Raelene Castle is to be admired for the way she has taken the fight up to the heavy hitters during Rugby Australia’s television rights battle.
Rugby is wounded. Everyone knows it. Australia's Super Rugby teams are light years from a title and the Wallabies are a shadow of their former glory – they're full of the self-indulgent and entitled.
A positive is the club competition in Sydney and Brisbane, where there has been a rearguard action from lovers of the game who have gone back to support the code at the grassroots level. It’s been a protest and the hierarchy has seen it.
With Israel Folau and Michael Cheika behind them, Castle and co. at RA headquarters have clear air in front of them. And rather than simply roll over when the big beast that is Fox Sports lobbed an offer for the TV rights for the next five-year deal on the table, Castle rejected it.
Many argue she should have accepted the $US200 million ($300 million). Certainly Fox Sports’ public relations arms in the form of News Corporation papers said as such. To the point Castle was dreadfully belittled in a "how dare she knock back the might of Fox Sports" kind of way.
The fact is, Castle couldn’t roll over. It would have signalled weakness. There is no chief executive anywhere who would have. But, because this is a sport, somehow people think it is different to a big corporate deal involving, say, the merger of two companies.
It’s not. It’s a big-time corporate deal and should be treated as such. Castle’s duty to the game is to explore every avenue and make Fox Sports sweat no matter how much newsprint they have access to.
Castle had to protect the future of the game and ensure a broadcasting deal would bring excitement to the television coverage. Fox Sports’ offering is tired and is not advancing the game. They will not like to read that, but they know it – which is why they are jettisoning on-air and off-air staff.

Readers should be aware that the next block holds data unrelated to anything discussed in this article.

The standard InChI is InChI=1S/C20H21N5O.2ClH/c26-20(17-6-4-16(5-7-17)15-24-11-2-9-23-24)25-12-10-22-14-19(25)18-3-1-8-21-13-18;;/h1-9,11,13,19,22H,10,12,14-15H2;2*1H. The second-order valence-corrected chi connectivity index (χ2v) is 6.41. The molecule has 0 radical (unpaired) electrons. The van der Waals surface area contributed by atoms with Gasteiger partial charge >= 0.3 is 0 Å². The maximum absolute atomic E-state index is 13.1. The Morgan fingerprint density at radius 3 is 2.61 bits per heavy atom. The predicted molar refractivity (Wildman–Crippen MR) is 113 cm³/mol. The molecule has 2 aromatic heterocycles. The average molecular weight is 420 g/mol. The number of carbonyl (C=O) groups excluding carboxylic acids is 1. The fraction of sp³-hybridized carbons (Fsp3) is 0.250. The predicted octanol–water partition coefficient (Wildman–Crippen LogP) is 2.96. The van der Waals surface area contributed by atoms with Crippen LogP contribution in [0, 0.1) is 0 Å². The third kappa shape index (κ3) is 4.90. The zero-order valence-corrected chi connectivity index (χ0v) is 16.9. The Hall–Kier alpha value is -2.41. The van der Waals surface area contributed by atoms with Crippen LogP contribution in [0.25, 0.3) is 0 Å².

They even had to draft in a political reporter in Kieran Gilbert – who did a great job – to host the World Cup. But then he went back to Canberra.
Castle must get one Super Rugby match a week on free-to-air TV. By staring down Fox Sports, she will achieve that.
The move to bring the clubs along for the ride is cunning. They get a nice pay-off, debts wiped and money for promotion. Sydney clubs voted 19-0 to go with RA’s plan.
When you are running a sport and people you have rubbed the wrong way, such as broadcast partners, are baying for your blood, having the grassroots in your corner is an almost unbeatable position.
Castle also knows Fox Sports’ threats to walk away are hollow.
Remember when the NRL under Dave Smith did a deal with Channel Nine for the rugby league rights and left Fox Sports out?
Rupert Murdoch then signed the AFL rights for a record amount and sat at a press conference and said: “We always preferred AFL anyway.”
A few weeks later it appeared they also preferred the NRL all along as they jumped in bed with Channel Nine and bought the pay TV rights off them.
Right now this is a tricky business proposition for Fox Sports and its streaming service Kayo. Revenues are bleeding and they must reduce costs. But when you let big sports go, a competitor has a chance to wound you further. The downward spiral is hard to stop.
But when money is tight, do you throw it at a sport with problems?
Castle will win in the end.